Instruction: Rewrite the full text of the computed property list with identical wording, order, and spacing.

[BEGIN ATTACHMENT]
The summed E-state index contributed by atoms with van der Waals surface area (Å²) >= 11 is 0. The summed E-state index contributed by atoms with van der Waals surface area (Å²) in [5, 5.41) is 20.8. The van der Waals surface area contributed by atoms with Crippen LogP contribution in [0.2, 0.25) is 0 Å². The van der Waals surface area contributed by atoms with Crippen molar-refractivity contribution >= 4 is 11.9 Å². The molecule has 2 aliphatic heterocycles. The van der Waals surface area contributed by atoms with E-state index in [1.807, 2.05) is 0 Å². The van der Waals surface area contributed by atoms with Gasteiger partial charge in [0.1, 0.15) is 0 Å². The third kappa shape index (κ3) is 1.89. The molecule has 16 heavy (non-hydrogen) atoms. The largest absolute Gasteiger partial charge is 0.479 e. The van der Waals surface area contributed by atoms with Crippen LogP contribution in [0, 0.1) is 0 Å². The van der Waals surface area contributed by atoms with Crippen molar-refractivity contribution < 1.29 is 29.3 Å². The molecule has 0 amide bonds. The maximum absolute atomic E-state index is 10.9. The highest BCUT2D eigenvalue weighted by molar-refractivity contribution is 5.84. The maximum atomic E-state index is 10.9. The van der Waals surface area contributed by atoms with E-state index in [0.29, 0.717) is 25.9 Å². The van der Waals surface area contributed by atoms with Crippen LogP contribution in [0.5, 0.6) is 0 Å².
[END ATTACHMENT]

The summed E-state index contributed by atoms with van der Waals surface area (Å²) >= 11 is 0. The summed E-state index contributed by atoms with van der Waals surface area (Å²) in [5, 5.41) is 20.8. The van der Waals surface area contributed by atoms with Crippen LogP contribution in [0.2, 0.25) is 0 Å². The van der Waals surface area contributed by atoms with Crippen molar-refractivity contribution >= 4 is 11.9 Å². The molecule has 2 aliphatic heterocycles. The van der Waals surface area contributed by atoms with E-state index in [1.807, 2.05) is 0 Å². The van der Waals surface area contributed by atoms with Gasteiger partial charge in [0.1, 0.15) is 0 Å². The third kappa shape index (κ3) is 1.89. The molecule has 16 heavy (non-hydrogen) atoms. The largest absolute Gasteiger partial charge is 0.479 e. The van der Waals surface area contributed by atoms with Crippen LogP contribution in [0, 0.1) is 0 Å². The van der Waals surface area contributed by atoms with Crippen molar-refractivity contribution < 1.29 is 29.3 Å². The molecule has 0 amide bonds. The maximum absolute atomic E-state index is 10.9. The highest BCUT2D eigenvalue weighted by molar-refractivity contribution is 5.84. The maximum atomic E-state index is 10.9. The van der Waals surface area contributed by atoms with E-state index in [0.29, 0.717) is 25.9 Å². The van der Waals surface area contributed by atoms with Crippen LogP contribution in [0.5, 0.6) is 0 Å².